Part memoir, this book is, in author Richard V. Fisher’s words,”mostly about walks and talks with some of the volcanoes that I have studied, visited, climbed, or contemplated. It is not a scientific document… This too, is a partial autobiography to explain to my children what I was doing those too many summers absent from home.”
Fisher’s specific area of research was pyroclastic flows and surges (briefly, heavier-than-air hurricane-like clouds of volcanic particles mixed with hot gases). He says that he’s gratified that others have been able to build on his work.
As a young man, he is a witness to the detonation of atomic bomb experiments in the Bikini Atoll and shortly thereafter “stumbled” onto geology. The reader is taken to different volcanoes in the chapters that follow. He sees Fisher camp in an isolated area near Puu Hou in Hawaii, 50 feet away from the shore where waves crashing continuously. He watched as the author inspects Mount Pelée, which killed all but one of the roughly 20,000 residents of St. Pierre, Martinique in 1902, as well as Vesuvius, which destroyed Pompeii in the First century. There trips to many other volcanoes, including Mount St. Helens.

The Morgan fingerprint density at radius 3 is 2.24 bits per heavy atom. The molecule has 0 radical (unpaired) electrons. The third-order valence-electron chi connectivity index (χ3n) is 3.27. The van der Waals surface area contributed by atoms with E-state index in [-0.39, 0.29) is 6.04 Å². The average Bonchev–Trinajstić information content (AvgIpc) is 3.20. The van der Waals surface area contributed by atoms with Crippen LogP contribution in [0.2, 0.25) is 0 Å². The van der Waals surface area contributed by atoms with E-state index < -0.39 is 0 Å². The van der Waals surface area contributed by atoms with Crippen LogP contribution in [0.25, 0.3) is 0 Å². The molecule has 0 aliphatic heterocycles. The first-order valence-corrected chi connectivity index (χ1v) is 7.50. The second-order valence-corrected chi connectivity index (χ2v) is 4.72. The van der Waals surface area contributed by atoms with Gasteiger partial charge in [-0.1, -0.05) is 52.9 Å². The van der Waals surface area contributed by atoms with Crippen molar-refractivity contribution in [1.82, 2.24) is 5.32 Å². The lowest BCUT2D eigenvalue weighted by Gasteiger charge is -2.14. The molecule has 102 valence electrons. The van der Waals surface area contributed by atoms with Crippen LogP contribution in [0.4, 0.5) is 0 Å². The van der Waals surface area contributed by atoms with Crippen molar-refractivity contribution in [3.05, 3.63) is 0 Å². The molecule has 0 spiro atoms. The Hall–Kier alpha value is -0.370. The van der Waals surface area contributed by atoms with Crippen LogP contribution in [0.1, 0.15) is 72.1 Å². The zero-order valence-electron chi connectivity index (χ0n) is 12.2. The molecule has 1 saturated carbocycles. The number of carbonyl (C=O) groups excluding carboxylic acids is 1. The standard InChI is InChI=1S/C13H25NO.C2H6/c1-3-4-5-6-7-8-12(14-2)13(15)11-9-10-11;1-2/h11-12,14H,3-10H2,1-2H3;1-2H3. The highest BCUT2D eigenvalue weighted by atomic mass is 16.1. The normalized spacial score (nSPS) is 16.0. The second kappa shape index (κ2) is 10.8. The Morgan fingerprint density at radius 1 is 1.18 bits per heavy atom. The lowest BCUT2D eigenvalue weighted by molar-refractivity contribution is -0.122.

Since this is for the general reader, Fisher, who was professor of Geological Sciences at UC Santa Barbara for many years, takes times to explain some basic geology and volcanology both in the text and with a glossary at the back of the book. Each chapter ends with a reading recommendation. He also provides black and white photographs throughout, many of them his own.
Fisher has written an enjoyable and informative book for the general reader.